Is it possible to build a (valid or invalid) sentence generator from a grammar?

Terence Parr

The general answer to getting the set of valid sentences is "no" because there are infinitely long strings, but that only matters in theory. If you limit the input to k-token length sentences, the answer is "yes". It is precisely the same thing as finding the the k-token lookahead sets.

As for invalid sentences, that is also infinite anyway you slice it, however, you can do some interesting (using probabilities) random sentence generation given a particular vocabulary: For each position in the sentence, 1..k, grab a random token from the vocabulary. You can then run the sentences into the parser to see what happens. These sentences, unfortunately, would not be based on the grammar. This is usually is a bad test since the first token or two makes the parser detect an error. To get your valid/invalid sentences, I suggest:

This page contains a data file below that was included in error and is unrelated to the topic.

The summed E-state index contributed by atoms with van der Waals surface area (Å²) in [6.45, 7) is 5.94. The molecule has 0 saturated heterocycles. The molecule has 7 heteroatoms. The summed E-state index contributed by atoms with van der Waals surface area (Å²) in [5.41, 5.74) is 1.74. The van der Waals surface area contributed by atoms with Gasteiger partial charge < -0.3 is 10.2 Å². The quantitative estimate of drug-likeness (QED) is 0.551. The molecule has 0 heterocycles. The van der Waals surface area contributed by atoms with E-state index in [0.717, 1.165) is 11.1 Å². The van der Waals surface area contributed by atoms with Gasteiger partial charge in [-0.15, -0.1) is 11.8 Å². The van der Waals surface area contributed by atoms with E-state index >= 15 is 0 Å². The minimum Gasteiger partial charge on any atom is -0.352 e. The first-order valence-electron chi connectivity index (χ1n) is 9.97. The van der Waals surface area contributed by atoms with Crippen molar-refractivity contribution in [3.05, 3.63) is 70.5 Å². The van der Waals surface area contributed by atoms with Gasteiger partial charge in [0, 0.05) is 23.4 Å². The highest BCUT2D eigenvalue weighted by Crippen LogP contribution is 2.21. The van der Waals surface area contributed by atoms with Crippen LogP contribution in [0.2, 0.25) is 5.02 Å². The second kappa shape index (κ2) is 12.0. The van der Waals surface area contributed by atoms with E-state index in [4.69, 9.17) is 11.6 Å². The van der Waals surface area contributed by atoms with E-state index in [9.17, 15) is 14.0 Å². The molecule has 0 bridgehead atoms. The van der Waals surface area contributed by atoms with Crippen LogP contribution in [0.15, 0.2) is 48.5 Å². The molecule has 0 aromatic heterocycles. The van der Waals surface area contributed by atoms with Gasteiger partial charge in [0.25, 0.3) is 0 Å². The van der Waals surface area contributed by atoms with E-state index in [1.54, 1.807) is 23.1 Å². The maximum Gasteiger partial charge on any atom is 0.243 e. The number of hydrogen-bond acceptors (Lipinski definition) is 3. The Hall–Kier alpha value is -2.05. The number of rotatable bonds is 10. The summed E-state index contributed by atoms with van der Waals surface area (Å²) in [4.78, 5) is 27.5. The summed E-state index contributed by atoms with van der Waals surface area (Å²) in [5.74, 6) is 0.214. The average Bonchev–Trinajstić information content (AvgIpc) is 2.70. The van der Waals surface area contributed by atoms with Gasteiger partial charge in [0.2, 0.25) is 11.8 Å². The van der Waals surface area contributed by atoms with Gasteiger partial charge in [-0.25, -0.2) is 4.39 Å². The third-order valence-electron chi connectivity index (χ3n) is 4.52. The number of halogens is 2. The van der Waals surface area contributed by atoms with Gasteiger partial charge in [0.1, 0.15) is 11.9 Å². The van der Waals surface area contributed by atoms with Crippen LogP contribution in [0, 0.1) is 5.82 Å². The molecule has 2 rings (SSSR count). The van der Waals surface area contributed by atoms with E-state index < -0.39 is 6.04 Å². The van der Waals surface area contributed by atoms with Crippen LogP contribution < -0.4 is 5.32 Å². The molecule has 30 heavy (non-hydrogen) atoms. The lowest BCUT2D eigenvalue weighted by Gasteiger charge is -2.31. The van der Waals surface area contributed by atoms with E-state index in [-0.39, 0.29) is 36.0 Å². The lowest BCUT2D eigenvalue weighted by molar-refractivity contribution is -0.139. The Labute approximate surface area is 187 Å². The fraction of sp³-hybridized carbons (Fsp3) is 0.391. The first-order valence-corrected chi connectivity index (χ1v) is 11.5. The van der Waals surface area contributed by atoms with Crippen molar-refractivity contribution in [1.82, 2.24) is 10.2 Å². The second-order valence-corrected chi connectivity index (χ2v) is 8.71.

1. compute the k-lookahead (make a new ANTLR CodeGenerator subclass similar to the incomplete HTMLCodeGenerator I think--if that icky code can be grokked). You have your valid sentences now up to length k.
  2. perturb a single random token or two within a random sample of the sentences--this gives you your almost-valid invalid sentences (the kind of thing humans do).
  3. manually build some common-error scenario sentences (like missing parenthesis).
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